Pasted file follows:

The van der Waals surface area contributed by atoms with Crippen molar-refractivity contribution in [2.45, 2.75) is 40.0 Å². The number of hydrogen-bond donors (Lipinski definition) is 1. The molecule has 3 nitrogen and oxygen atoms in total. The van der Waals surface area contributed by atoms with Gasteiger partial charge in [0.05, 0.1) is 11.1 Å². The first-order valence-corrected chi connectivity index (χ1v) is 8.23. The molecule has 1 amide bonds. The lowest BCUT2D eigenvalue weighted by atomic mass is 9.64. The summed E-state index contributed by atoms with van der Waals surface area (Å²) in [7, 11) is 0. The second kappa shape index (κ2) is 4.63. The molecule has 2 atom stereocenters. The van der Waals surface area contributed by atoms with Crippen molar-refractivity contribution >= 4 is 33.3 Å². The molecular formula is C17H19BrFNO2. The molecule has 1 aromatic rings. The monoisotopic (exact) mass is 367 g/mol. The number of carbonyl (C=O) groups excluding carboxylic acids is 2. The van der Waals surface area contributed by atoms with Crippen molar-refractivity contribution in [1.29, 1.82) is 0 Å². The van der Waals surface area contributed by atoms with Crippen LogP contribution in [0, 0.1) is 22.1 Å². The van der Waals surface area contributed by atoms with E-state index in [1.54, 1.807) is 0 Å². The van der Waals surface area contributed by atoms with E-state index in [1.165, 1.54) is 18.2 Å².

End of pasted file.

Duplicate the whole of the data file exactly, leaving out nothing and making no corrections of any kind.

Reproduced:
The van der Waals surface area contributed by atoms with Crippen molar-refractivity contribution in [2.45, 2.75) is 40.0 Å². The number of hydrogen-bond donors (Lipinski definition) is 1. The molecule has 3 nitrogen and oxygen atoms in total. The van der Waals surface area contributed by atoms with Gasteiger partial charge in [0.05, 0.1) is 11.1 Å². The first-order valence-corrected chi connectivity index (χ1v) is 8.23. The molecule has 1 amide bonds. The lowest BCUT2D eigenvalue weighted by atomic mass is 9.64. The summed E-state index contributed by atoms with van der Waals surface area (Å²) in [7, 11) is 0. The second kappa shape index (κ2) is 4.63. The molecule has 2 atom stereocenters. The van der Waals surface area contributed by atoms with Crippen molar-refractivity contribution >= 4 is 33.3 Å². The molecular formula is C17H19BrFNO2. The molecule has 1 aromatic rings. The monoisotopic (exact) mass is 367 g/mol. The number of carbonyl (C=O) groups excluding carboxylic acids is 2. The van der Waals surface area contributed by atoms with Crippen molar-refractivity contribution in [1.29, 1.82) is 0 Å². The van der Waals surface area contributed by atoms with Crippen LogP contribution in [0, 0.1) is 22.1 Å². The van der Waals surface area contributed by atoms with E-state index in [1.54, 1.807) is 0 Å². The van der Waals surface area contributed by atoms with E-state index in [1.165, 1.54) is 18.2 Å².